Wuhan ‘pneumonia’: Hong Kong takes tougher precautions with more powers to investigate suspected cases

Natalie Wong

Hong Kong is taking tougher precautions against a mysterious, pneumonia-like virus in central China, laying the legal groundwork to put patients under quarantine if necessary and making it mandatory for doctors to notify the authorities of any suspected cases in the city.

Nine more travellers who returned from Wuhan with symptoms of either fever and respiratory infection or pneumonia were placed in hospital isolation wards on Tuesday, taking the total to 30 – 13 of whom have already been discharged after treatment – since December 31, 2019.

Hong Kong’s leader, Chief Executive Carrie Lam Cheng Yuet-ngor, said that travellers entering the city from Wuhan had been put through extra temperature screenings since Monday night. This came soon after the Food and Health Bureau said it expected to list the unidentified virus as a notifiable disease by the end of the week, empowering the authorities to enforce quarantine measures.

The Department of Health then announced on Tuesday afternoon that it would gazette a bill to amend the Prevention and Control of Disease Ordinance on Wednesday, including “severe respiratory disease associated with a novel infectious agent” as a statutory notifiable infectious disease with immediate effect.

“Recently some patients have been leaving hospitals before completing medical check-ups,” Secretary for Food and Health Sophia Chan Siu-chee said. “The amendment of the law this time would be important for Hong Kong in preventing the spread of a new disease.”

But Dr Henry Yeung Chiu-fat, president of the Hong Kong Doctors Union, warned of difficulties in meeting the notification requirement stipulated in the amended ordinance.

“The definition is wide and vague. I don’t think we have the right to detain a patient at our clinic for too long just because they may have been to Wuhan and come down with a slight cold,” Yeung said.

Hong Kong set to add mystery ‘pneumonia’ to list of notifiable diseases

He was concerned it could lead to Hong Kong over-reporting cases, while mainland China could be under-reporting them.

“If that happens, soon the number of suspected cases in Hong Kong will be higher than the mainland. I am very worried this could be a serious thing; the mainland should release information to us so we know what is going on,” he said.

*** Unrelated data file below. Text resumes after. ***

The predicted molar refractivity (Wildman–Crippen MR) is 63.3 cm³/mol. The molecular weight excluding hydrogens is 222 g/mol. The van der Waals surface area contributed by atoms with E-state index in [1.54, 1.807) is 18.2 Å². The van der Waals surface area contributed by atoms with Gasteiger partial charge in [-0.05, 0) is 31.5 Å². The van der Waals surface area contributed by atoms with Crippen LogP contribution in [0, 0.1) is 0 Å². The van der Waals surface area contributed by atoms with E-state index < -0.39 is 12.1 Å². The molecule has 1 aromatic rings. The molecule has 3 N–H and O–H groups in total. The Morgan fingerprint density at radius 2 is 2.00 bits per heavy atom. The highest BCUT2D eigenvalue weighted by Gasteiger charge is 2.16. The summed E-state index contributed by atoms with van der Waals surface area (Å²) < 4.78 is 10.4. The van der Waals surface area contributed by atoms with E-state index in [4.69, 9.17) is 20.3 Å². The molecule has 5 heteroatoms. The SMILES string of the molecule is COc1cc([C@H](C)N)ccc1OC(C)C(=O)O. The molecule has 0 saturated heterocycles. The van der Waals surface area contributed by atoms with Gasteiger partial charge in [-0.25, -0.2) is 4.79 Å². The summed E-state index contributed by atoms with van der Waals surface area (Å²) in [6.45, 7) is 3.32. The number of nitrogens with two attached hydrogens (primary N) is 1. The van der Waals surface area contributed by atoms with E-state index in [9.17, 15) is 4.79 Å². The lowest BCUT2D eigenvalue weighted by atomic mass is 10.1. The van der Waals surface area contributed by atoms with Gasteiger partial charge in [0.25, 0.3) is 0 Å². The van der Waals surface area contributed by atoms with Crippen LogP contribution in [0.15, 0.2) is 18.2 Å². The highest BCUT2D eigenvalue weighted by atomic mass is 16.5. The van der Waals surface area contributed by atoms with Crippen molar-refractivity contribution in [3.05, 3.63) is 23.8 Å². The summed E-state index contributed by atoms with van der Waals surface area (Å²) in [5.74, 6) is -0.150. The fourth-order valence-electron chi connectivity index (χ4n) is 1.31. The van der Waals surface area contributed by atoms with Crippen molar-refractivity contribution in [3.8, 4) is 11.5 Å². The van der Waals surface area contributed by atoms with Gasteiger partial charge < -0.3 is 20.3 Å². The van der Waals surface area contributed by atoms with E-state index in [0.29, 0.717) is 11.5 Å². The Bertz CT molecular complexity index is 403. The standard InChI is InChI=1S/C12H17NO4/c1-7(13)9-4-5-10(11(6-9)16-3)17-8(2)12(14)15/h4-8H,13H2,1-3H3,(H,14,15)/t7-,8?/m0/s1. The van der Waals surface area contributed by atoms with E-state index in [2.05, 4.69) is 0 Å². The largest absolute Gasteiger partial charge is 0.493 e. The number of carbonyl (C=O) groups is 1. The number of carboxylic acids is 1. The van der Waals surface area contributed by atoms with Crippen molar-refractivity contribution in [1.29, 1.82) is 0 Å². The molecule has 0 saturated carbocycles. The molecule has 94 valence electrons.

At a media briefing earlier in the morning, the chief executive said the legal amendment would be made through a negative vetting process, meaning the law would take effect before it could be formally approved by the Legislative Council, which would scrutinise it later.

A doctor in full protective gear at the Wuhan Medical Treatment Centre in Wuhan, which has recorded dozens of cases of unexplained pneumonia-like symptoms. Photo: Simon Song

Lam said the aim was to strengthen Hong Kong’s surveillance capability and keep a lid on the pneumonia-like illness, which has yet to be identified.

“We will need more solid legal grounds to implement other prevention and control actions. The authorities will also have greater power to isolate and quarantine patients involved,” she said.

Centre for Health Protection (CHP) controller Dr Wong Ka-hing said anyone suspected to be infected with a notifiable disease who refused to undergo investigation or treatment would be liable to a fine of up to HK$5,000 (US$640) and imprisonment of six months.

Wuhan ‘pneumonia’ not Sars, but virus unidentified as more hospitalised

Lam also revealed that, as a new measure targeting travellers from Wuhan, health officials had checked the body temperatures of all passengers on two trains that had passed through the mainland city and arrived in Hong Kong since Monday night.

The medical checks were conducted with handheld infrared mobile devices once the passengers arrived at the West Kowloon high-speed rail terminus. That was in addition to the regular temperature screening devices already installed for all passengers.

A special lane has been set up at West Kowloon high-speed railway station for travellers from Wuhan. Photo: May Tse

Hong Kong authorities had earlier designated a separate lane for travellers from Wuhan at the rail terminus after health officials triggered a “serious” response level on Saturday over the outbreak. But the lane was rarely used by passengers.

All nine new patients admitted between noon on Monday and Tuesday at midday – four children aged six to 10, two teenagers, and three adults aged between 32 and 49 – remain in a stable condition.

Dr Chung Kin-lai, the Hospital Authority’s quality and safety director, said up to 70 per cent of 480 isolation beds in public hospitals were currently occupied. If needed, the number could be raised to 1,400 in 72 hours.

The Hong Kong Red Cross Blood Transfusion Service also announced that people who had been to Wuhan should defer any plan to donate blood for 14 days after leaving the mainland city.

Authorities in Wuhan, in Hubei province, have reported 59 cases so far, with no fatalities.

Low-key checks for Hong Kong rail passengers despite ‘serious’ outbreak

Mainland authorities, who are in the process of identifying the virus, suspect the source is a seafood market that also sells game meat. They have already ruled out highly contagious viruses such as severe acute respiratory syndrome (Sars) and bird flu.

The city’s largest pro-establishment party, the Democratic Alliance for the Betterment and Progress of Hong Kong, reflected local concerns to Beijing’s liaison office on Tuesday morning.

After meeting deputy director He Jing, DAB chairwoman Starry Lee Wai-king said the official had promised to convey their request to Wuhan health authorities for daily updates on the number of cases and for investigation results to be sent to the Hong Kong government.

Additional reporting by Zoe Low

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